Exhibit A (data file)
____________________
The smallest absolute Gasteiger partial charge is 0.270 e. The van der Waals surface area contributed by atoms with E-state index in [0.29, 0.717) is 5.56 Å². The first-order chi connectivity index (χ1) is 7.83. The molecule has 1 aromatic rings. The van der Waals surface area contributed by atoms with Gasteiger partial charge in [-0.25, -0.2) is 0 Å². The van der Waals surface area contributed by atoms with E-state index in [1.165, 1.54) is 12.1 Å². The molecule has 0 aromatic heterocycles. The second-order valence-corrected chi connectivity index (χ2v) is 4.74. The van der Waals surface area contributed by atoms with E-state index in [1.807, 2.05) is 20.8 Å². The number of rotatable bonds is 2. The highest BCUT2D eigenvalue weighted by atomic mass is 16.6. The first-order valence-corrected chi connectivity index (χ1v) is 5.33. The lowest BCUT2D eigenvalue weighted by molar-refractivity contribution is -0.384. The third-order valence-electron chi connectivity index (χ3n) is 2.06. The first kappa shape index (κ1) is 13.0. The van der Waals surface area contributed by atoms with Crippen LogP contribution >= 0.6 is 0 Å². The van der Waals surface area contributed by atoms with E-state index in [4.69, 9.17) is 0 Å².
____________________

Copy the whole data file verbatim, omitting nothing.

The smallest absolute Gasteiger partial charge is 0.270 e. The van der Waals surface area contributed by atoms with E-state index in [0.29, 0.717) is 5.56 Å². The first-order chi connectivity index (χ1) is 7.83. The molecule has 1 aromatic rings. The van der Waals surface area contributed by atoms with Gasteiger partial charge in [-0.25, -0.2) is 0 Å². The van der Waals surface area contributed by atoms with E-state index in [1.165, 1.54) is 12.1 Å². The molecule has 0 aromatic heterocycles. The second-order valence-corrected chi connectivity index (χ2v) is 4.74. The van der Waals surface area contributed by atoms with E-state index in [1.807, 2.05) is 20.8 Å². The number of rotatable bonds is 2. The highest BCUT2D eigenvalue weighted by atomic mass is 16.6. The first-order valence-corrected chi connectivity index (χ1v) is 5.33. The lowest BCUT2D eigenvalue weighted by molar-refractivity contribution is -0.384. The third-order valence-electron chi connectivity index (χ3n) is 2.06. The first kappa shape index (κ1) is 13.0. The van der Waals surface area contributed by atoms with Crippen LogP contribution >= 0.6 is 0 Å². The van der Waals surface area contributed by atoms with E-state index in [4.69, 9.17) is 0 Å².